This shell-game started to come to an end with the first shock to the real-economy coming from the tremendous increase in oil prices (which were driven first by the instability of post-invasion Iraq and second, by fears of a new war which would disrupt oil supplies out of the Persian Gulf). There was also a tremendous real cost associated with the wars in Iraq and Afghanistan, which have cost American tax-payers over a trillion dollars and exacerbated the government’s deficit-spending and lack of checks on its ballooning expenditures. Real-estate prices started to fall and the Fed desperately tried to avert this crisis by further lowering interest rates which was the original culprit in the build-up of the “finance bubble.” With interest rates already at historical lows, this desperate move had little impact. Additionally, with inflation beginning to rear its ugly head, the Fed would soon have to resort to raising rates to avert the danger of inflation.
The finance bubble burst, with catastrophic results. Investment banks and large global banks which heretofore had been considered infallible started reporting write-downs numbering several billions of dollars, and tens of billions of dollars in the worst cases. Where were these write-downs coming from? Essentially, cheap credit had masked and allowed for a tremendous failure in bank management to properly assess risks. Banks had given out billions of dollars in loans to home-buyers with bad credit, who lacked the ability to repay these loans. The banks had then bundled these mortgages into Mortgage Backed Securities (MBS’s) which were then packaged further into derivative products such as Collateralized Debt Obligations (CDO’s), collecting underwriting fees from the repackaging of this debt and selling them off to insurance companies and other end-buyers which were eager to collect premiums. This created a web of financial links, a house of cards if you will, which appeared profitable as long as home prices continued to increase. And once home prices stopped increasing, and God forbid, started to decrease? Well that’s what we’re seeing now…massive write-downs in the tens of billions of dollars…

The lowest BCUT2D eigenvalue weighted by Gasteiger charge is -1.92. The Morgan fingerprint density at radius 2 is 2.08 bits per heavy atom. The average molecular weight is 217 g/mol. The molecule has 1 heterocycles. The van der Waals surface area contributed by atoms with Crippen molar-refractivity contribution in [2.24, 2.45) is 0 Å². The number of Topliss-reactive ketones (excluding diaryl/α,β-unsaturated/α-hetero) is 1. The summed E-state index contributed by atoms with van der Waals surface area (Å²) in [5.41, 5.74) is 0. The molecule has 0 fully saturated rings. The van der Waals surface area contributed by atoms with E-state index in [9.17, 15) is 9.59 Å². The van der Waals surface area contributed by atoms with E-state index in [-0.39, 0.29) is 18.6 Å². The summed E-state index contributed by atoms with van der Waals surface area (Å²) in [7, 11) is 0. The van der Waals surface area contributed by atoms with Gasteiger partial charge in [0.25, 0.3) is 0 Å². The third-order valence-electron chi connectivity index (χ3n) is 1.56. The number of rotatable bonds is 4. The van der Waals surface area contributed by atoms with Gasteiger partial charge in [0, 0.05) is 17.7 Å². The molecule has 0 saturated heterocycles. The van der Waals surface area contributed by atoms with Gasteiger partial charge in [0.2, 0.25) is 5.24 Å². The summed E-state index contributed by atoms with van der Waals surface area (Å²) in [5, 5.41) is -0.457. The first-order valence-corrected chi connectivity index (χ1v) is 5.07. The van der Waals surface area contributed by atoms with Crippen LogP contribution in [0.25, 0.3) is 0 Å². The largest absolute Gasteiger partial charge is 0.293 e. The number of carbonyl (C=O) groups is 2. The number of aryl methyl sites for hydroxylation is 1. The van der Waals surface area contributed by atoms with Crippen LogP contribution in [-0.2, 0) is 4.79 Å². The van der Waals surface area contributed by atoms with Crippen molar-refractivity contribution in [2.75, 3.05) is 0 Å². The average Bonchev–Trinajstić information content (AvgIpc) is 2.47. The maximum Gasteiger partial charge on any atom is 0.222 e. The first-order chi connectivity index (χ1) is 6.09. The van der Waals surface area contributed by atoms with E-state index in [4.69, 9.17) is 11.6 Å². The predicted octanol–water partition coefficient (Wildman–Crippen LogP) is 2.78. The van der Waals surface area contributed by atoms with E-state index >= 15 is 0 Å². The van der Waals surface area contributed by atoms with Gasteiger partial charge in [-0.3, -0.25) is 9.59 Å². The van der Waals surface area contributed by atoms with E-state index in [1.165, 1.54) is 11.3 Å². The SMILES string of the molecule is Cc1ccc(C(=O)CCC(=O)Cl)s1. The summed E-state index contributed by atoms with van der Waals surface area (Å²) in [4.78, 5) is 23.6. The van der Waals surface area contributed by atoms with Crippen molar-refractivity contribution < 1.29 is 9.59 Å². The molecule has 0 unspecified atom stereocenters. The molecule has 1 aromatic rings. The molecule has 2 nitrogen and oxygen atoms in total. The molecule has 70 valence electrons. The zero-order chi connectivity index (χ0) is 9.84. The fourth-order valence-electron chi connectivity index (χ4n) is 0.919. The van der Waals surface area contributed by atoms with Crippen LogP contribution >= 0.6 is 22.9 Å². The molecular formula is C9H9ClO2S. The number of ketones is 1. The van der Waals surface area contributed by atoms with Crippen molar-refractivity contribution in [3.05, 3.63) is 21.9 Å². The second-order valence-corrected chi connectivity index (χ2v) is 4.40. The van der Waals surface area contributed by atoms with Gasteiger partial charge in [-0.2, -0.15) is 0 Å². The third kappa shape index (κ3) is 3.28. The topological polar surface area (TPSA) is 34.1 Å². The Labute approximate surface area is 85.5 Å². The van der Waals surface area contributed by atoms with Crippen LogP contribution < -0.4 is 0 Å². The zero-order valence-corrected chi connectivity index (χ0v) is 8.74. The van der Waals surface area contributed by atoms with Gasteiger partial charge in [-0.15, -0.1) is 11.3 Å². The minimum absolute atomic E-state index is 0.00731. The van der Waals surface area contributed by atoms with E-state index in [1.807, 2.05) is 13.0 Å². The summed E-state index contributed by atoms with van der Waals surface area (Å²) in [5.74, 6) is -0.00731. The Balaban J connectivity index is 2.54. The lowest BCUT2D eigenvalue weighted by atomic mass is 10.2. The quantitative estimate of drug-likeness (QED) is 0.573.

This is not the end of capitalism; if anything, this crisis simply demonstrates the costliness of government intervention, not just to American taxpayers, but also to the global economy. This crisis was compounded and is more severe in its current manifestation because of too much government meddling. Had the government allowed Bear Stearns and Lehman Brothers to fail six months ago, we might have skipped the moral hazard of bad bank management and the current crisis of confidence but ultimately, we had to go through some pain because of the shocks stemming from higher oil prices and dropping home prices. Looking forward, the conclusion to draw is that LESS government involvement is the way to avert futures crises of this magnitude, not more government intervention. The massive government bail-out is simply a transfer of wealth of tax-payer dollars from Main Street to subsidize the failings and mismanagement of the Wall Street banks. The government needs to curb its spending, reduce the size of the budget deficit, avoid future costly misadventures and foreign entanglements like Iraq and Afghanistan, and allow mismanaged banks to fail.
In the long-run, the financial markets will correct themselves and rebound in a stronger fashion if the government stays out of the fray; if the government continues to intervene, things will only get uglier.
Abdullah Karatas, Vice President, Trading, Natixis.